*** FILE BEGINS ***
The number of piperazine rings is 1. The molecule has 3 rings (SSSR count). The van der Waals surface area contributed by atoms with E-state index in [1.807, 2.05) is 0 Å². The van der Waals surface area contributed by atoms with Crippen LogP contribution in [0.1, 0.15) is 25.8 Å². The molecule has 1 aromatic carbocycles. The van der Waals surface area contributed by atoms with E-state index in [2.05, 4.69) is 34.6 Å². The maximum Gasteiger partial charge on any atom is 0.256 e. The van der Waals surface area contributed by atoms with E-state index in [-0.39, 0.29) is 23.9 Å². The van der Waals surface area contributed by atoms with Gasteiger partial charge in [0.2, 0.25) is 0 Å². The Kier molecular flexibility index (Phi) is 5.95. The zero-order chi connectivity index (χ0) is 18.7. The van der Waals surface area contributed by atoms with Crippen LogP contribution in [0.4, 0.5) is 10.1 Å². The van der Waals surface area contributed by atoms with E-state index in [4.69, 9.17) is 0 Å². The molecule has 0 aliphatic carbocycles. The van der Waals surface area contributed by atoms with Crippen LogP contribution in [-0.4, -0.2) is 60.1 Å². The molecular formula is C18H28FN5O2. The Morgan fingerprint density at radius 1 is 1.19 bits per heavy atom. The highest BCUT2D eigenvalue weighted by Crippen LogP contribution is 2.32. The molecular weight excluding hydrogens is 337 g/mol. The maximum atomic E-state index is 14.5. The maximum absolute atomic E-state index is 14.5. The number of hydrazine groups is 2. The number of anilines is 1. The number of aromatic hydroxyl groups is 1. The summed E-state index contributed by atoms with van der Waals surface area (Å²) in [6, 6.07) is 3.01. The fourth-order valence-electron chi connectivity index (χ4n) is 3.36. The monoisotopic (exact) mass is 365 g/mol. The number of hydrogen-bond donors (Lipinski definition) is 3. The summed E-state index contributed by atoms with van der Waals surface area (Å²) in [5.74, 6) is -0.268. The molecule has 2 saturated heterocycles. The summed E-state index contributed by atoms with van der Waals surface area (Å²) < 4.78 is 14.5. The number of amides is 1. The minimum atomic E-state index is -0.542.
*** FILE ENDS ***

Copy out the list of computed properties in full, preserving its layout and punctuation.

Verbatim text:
The number of piperazine rings is 1. The molecule has 3 rings (SSSR count). The van der Waals surface area contributed by atoms with E-state index in [1.807, 2.05) is 0 Å². The van der Waals surface area contributed by atoms with Crippen LogP contribution in [0.1, 0.15) is 25.8 Å². The molecule has 1 aromatic carbocycles. The van der Waals surface area contributed by atoms with E-state index in [2.05, 4.69) is 34.6 Å². The maximum Gasteiger partial charge on any atom is 0.256 e. The van der Waals surface area contributed by atoms with E-state index in [-0.39, 0.29) is 23.9 Å². The van der Waals surface area contributed by atoms with Gasteiger partial charge in [0.2, 0.25) is 0 Å². The Kier molecular flexibility index (Phi) is 5.95. The zero-order chi connectivity index (χ0) is 18.7. The van der Waals surface area contributed by atoms with Crippen LogP contribution in [0.4, 0.5) is 10.1 Å². The van der Waals surface area contributed by atoms with E-state index in [4.69, 9.17) is 0 Å². The molecule has 0 aliphatic carbocycles. The van der Waals surface area contributed by atoms with Crippen LogP contribution in [-0.4, -0.2) is 60.1 Å². The molecular formula is C18H28FN5O2. The Morgan fingerprint density at radius 1 is 1.19 bits per heavy atom. The highest BCUT2D eigenvalue weighted by Crippen LogP contribution is 2.32. The molecular weight excluding hydrogens is 337 g/mol. The maximum atomic E-state index is 14.5. The maximum absolute atomic E-state index is 14.5. The number of hydrazine groups is 2. The number of anilines is 1. The number of aromatic hydroxyl groups is 1. The summed E-state index contributed by atoms with van der Waals surface area (Å²) in [6, 6.07) is 3.01. The fourth-order valence-electron chi connectivity index (χ4n) is 3.36. The monoisotopic (exact) mass is 365 g/mol. The number of hydrogen-bond donors (Lipinski definition) is 3. The summed E-state index contributed by atoms with van der Waals surface area (Å²) in [5.74, 6) is -0.268. The molecule has 2 saturated heterocycles. The summed E-state index contributed by atoms with van der Waals surface area (Å²) < 4.78 is 14.5. The number of amides is 1. The minimum atomic E-state index is -0.542.